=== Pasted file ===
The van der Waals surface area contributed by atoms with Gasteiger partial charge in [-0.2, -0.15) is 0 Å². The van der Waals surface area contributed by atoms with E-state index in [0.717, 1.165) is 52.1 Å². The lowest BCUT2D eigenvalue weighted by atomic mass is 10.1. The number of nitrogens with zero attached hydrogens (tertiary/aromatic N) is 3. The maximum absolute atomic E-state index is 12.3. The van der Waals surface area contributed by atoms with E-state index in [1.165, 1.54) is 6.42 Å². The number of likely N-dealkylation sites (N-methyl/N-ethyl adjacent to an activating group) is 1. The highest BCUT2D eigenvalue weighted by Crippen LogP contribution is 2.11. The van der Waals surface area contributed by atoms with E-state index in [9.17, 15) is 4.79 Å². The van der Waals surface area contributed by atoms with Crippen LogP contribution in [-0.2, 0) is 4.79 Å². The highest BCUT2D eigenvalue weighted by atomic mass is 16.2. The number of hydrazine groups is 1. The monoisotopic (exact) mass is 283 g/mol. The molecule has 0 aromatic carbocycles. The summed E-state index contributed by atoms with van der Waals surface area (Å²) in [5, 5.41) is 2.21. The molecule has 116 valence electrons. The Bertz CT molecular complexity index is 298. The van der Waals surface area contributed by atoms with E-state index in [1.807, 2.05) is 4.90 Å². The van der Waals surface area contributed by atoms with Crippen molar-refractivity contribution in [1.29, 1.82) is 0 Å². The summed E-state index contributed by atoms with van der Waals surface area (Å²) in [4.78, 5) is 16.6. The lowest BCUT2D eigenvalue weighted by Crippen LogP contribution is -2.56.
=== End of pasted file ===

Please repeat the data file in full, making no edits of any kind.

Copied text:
The van der Waals surface area contributed by atoms with Gasteiger partial charge in [-0.2, -0.15) is 0 Å². The van der Waals surface area contributed by atoms with E-state index in [0.717, 1.165) is 52.1 Å². The lowest BCUT2D eigenvalue weighted by atomic mass is 10.1. The number of nitrogens with zero attached hydrogens (tertiary/aromatic N) is 3. The maximum absolute atomic E-state index is 12.3. The van der Waals surface area contributed by atoms with E-state index in [1.165, 1.54) is 6.42 Å². The number of likely N-dealkylation sites (N-methyl/N-ethyl adjacent to an activating group) is 1. The highest BCUT2D eigenvalue weighted by Crippen LogP contribution is 2.11. The van der Waals surface area contributed by atoms with E-state index in [9.17, 15) is 4.79 Å². The van der Waals surface area contributed by atoms with Crippen LogP contribution in [-0.2, 0) is 4.79 Å². The highest BCUT2D eigenvalue weighted by atomic mass is 16.2. The number of hydrazine groups is 1. The monoisotopic (exact) mass is 283 g/mol. The molecule has 0 aromatic carbocycles. The summed E-state index contributed by atoms with van der Waals surface area (Å²) in [5, 5.41) is 2.21. The molecule has 116 valence electrons. The Bertz CT molecular complexity index is 298. The van der Waals surface area contributed by atoms with E-state index in [1.807, 2.05) is 4.90 Å². The van der Waals surface area contributed by atoms with Crippen molar-refractivity contribution in [1.29, 1.82) is 0 Å². The summed E-state index contributed by atoms with van der Waals surface area (Å²) in [4.78, 5) is 16.6. The lowest BCUT2D eigenvalue weighted by Crippen LogP contribution is -2.56.